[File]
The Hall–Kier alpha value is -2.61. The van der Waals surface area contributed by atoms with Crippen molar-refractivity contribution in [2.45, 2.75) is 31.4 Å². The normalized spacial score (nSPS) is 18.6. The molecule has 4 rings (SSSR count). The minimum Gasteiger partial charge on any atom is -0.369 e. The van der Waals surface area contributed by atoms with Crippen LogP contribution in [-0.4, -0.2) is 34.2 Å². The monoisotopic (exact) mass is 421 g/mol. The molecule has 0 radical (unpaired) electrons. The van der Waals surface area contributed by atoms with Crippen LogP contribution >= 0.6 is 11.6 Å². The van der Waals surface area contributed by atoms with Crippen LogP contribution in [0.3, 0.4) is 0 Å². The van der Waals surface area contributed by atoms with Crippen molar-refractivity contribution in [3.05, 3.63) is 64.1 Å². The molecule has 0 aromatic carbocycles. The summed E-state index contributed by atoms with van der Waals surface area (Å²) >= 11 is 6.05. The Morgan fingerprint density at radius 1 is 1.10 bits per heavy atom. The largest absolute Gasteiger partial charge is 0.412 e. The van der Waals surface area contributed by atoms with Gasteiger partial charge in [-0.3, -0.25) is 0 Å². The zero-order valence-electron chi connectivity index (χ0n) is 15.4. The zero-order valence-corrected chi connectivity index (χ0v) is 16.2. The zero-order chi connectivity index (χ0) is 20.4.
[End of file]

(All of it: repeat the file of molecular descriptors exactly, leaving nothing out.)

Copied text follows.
The Hall–Kier alpha value is -2.61. The van der Waals surface area contributed by atoms with Crippen molar-refractivity contribution in [2.45, 2.75) is 31.4 Å². The normalized spacial score (nSPS) is 18.6. The molecule has 4 rings (SSSR count). The minimum Gasteiger partial charge on any atom is -0.369 e. The van der Waals surface area contributed by atoms with Crippen LogP contribution in [-0.4, -0.2) is 34.2 Å². The monoisotopic (exact) mass is 421 g/mol. The molecule has 0 radical (unpaired) electrons. The van der Waals surface area contributed by atoms with Crippen LogP contribution >= 0.6 is 11.6 Å². The van der Waals surface area contributed by atoms with Crippen LogP contribution in [0.3, 0.4) is 0 Å². The van der Waals surface area contributed by atoms with Crippen molar-refractivity contribution in [3.05, 3.63) is 64.1 Å². The molecule has 0 aromatic carbocycles. The summed E-state index contributed by atoms with van der Waals surface area (Å²) >= 11 is 6.05. The Morgan fingerprint density at radius 1 is 1.10 bits per heavy atom. The largest absolute Gasteiger partial charge is 0.412 e. The van der Waals surface area contributed by atoms with Gasteiger partial charge in [-0.3, -0.25) is 0 Å². The zero-order valence-electron chi connectivity index (χ0n) is 15.4. The zero-order valence-corrected chi connectivity index (χ0v) is 16.2. The zero-order chi connectivity index (χ0) is 20.4.